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Regulation Of Credit Rating Agencies In India

Updated: Jan 22

An effective regulation to regulate the conduct of Credit Rating Agencies (CRA), is essential so that accountability and efficiency in the credit rating system can be maintained. Credit rating determines the risk that may be associated with the timely payment of principal amount and interest on a debt instrument. It is an opinion of a recognized entity that determines the ability of a debtor to pay his debts and the likelihood of default. It allows the investors to form an educated decision by relying on such ratings as it reduces the headache of processing and analyzing extensive information regarding the debt instrument.

Credit Rating Agencies are usually involved in the rating of the following instruments:

· Debt securities

· Fixed deposits

· Loans

· Structured debt obligations

· Short term debt instruments, like commercial papers.

In India, credit rating agencies are regulated by the Securities and Exchange Board of India (SEBI) through the SEBI (Credit Rating Agencies) Regulation, 1999, and periodical circulars issued thereunder.

Regulation of Credit Rating Agencies

The main features of SEBI (Credit Rating Agencies) Regulation, 1999 include:

Registration of CRA: Chapter II of the CRA Regulations lays down the provisions related to registration of credit rating agency with the Securities Exchange Board of India (hereafter referred to as Board). It mandates any credit rating agency to obtain a certificate of registration from the Board. It requires the applicant to have a minimum net worth of rupees five crores, with adequate infrastructure. It is essential that the applicant possesses professional competence, financial soundness, and a general reputation of fairness and integrity in the business transactions to the satisfaction of the Board. In the interest of the promoters, it is required that the applicant, his promoter, or any director should not be involved in any proceeding relating to the securities market, nor should they be convicted of an offence involving moral turpitude or any economic offence.

Obligations of the Credit Rating Agencies: Chapter III of the Regulations lay down the general code of conduct to be abided by the Credit Rating Agencies. Section 14 requires that the CRA should enter into an agreement with the client whose securities it proposes to rate, and the agreement should include the rights and liabilities of each party. The agreement should also include the fee to be charged by the CRA. The client should agree that the credit rating agency shall periodically review the rating during the tenure of the rated instrument. The provision imposes an obligation on the client that he shall provide full disclosure of the rating assigned to the client’s listed securities by any credit rating agency during the last three years.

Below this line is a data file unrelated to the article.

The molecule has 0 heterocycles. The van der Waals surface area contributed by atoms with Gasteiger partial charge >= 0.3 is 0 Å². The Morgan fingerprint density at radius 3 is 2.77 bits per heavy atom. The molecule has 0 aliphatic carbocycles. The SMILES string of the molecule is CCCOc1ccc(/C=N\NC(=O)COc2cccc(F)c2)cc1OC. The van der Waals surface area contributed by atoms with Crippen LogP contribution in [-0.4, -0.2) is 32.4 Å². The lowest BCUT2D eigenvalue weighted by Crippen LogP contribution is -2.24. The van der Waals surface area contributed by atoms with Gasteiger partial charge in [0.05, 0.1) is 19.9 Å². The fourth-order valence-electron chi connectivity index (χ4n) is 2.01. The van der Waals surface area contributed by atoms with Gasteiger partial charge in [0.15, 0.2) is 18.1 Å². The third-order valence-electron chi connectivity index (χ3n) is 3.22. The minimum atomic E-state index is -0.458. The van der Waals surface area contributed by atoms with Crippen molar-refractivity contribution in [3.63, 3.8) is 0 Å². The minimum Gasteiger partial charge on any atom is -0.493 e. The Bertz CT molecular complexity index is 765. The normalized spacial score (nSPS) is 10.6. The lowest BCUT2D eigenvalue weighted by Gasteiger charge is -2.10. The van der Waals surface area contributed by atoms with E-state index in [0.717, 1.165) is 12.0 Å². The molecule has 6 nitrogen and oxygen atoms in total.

Restriction on the rating of securities by promoters: Chapter IV of the Regulation imposes a certain obligation on the credit rating agencies not to rate any security that is issued by its promoter. Section 25 of the Regulation defines promoter as any person who holds ten per cent or more of the shares of the credit rating agency. Any security issued by an entity who is a borrower, a subsidiary or an associate of its promoter shall not be rated by such credit rating agency.

Inspection and investigation: The Securities Exchange Board of India (SEBI) under Regulation 29 has the right to appoint one or more persons as inspecting officers to undertake inspection or investigation of the books of account, records and documents of the credit rating agencies. Under Regulation 30, the Board is required to give a notice of at least ten days to the credit rating agency. Regulation 31 imposes an obligation on the credit rating agency whose affairs are being inspected to produce such books, accounts, and other documents in its custody or control and furnish such information and statements related to its rating activities as required by the investigating officer.

Valuation of MLDs not to be done by CRA

In September 2011, SEBI issued a circular on “Guidelines for Issue of Market Liked Debentures” (MLD Circular). Para 4(f)(1) of the circular stated that for the purpose of valuation of MLD, a third-party valuation agency shall be appointed which shall be a credit rating agency. However, pursuant to an amendment to CRA Regulations on May 30, 2018, a credit rating agency cannot carry out the valuation of instruments other than securities after May 30, 2020. Therefore, on July 13, 2020, SEBI introduced another circular regarding the valuation of Market Linked Debentures which states that the valuation for MLDs shall be carried out by an AMFI appointed agency, and not a credit rating agency.


Arushi Gupta is a 5th-year BA LLB student at DES Law College, Pune University.

They can be contacted at arushigupta1005@gmail.com

LinkedIn ID: https://www.linkedin.com/in/arushi-gupta-534630192/


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